Educational specificity of the effect of public policies on completed fertility
Pau Baizán, Institució Catalana de Recerca i Estudis Avançats (ICREA) and Universitat Pompeu Fabra
Bruno Arpino, Universitat Pompeu Fabra
Carlos Eric Delclos, Universitat Pompeu Fabra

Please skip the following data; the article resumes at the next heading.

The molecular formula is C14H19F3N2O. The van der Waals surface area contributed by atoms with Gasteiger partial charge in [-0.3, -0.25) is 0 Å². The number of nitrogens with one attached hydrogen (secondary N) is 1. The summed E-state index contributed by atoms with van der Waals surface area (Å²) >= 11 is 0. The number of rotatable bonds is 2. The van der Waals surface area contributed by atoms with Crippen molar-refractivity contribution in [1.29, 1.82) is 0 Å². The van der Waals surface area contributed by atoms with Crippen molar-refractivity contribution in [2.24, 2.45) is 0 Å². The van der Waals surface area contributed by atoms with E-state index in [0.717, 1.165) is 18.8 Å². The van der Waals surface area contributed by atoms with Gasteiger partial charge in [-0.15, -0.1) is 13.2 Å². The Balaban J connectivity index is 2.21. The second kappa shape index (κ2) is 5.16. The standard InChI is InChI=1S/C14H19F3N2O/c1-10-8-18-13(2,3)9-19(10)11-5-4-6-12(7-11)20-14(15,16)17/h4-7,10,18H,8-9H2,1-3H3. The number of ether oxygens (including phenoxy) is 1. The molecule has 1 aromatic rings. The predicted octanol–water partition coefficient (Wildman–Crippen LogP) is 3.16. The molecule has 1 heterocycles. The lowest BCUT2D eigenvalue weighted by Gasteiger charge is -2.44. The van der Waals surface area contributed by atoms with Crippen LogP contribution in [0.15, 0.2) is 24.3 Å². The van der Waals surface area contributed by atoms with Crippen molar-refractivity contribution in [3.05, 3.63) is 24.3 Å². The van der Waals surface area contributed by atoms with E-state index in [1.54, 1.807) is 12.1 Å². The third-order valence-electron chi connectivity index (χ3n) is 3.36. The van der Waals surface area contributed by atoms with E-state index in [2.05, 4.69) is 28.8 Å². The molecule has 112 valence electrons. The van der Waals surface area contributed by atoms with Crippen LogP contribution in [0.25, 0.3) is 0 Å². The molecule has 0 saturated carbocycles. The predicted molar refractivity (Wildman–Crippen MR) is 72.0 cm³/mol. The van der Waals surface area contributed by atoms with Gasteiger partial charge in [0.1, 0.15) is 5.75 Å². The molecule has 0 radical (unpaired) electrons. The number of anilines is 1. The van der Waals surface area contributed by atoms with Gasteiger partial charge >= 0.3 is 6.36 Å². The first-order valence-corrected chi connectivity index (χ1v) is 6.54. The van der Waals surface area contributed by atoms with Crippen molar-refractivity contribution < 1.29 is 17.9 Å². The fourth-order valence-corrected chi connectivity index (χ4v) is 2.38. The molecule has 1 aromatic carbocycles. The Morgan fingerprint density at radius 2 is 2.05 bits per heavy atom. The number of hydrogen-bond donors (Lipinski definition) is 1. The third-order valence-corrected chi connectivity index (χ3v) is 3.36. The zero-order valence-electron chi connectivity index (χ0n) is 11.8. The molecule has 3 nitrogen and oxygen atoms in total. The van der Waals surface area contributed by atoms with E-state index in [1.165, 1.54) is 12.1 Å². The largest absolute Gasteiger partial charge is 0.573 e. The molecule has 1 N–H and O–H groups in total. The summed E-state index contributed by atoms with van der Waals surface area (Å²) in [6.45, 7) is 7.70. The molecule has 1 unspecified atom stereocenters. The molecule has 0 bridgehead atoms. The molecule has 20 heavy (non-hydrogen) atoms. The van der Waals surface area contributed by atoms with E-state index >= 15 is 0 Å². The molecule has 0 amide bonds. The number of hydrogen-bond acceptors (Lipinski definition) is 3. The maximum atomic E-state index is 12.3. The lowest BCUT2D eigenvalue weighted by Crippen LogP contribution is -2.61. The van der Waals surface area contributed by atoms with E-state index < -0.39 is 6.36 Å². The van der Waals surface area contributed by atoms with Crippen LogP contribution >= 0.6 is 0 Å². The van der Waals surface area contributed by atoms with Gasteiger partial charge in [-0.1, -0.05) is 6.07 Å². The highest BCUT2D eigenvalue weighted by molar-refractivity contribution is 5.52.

In this paper we aim at assessing to what extent completed fertility vary across contexts characterized by policies that support different gender division of labor models. We analyze key family policies and labor market factors, and additionally consider the dimension of gender norms, that can act both as a moderator and a confounding factor for policy effects. We argue that policies are likely to have different fertility effects across levels of education. This is due to differences in the costs associated with having children and to different family values. We utilize the European Union Survey on Income and Living Conditions (SILC) for 16 countries and apply multi-level models combined with country-level data. We find that reduced working hours for men and gender egalitarian norms have a positive impact on fertility. Furthermore, their positive impact is greater among highly educated women. Childcare enrollment and women’s part-time also show the expected positive pattern according to education, but their overall effect is not significant. The influence of monetary transfers is negative, with a clear negative gradient according to education. Finally, we find that where gender norms are more egalitarian, fertility tends to be higher. In sum, policies that support gender equality in paid and unpaid work have a positive impact on fertility, while policies supporting gender role specialization in the family have a depressing effect.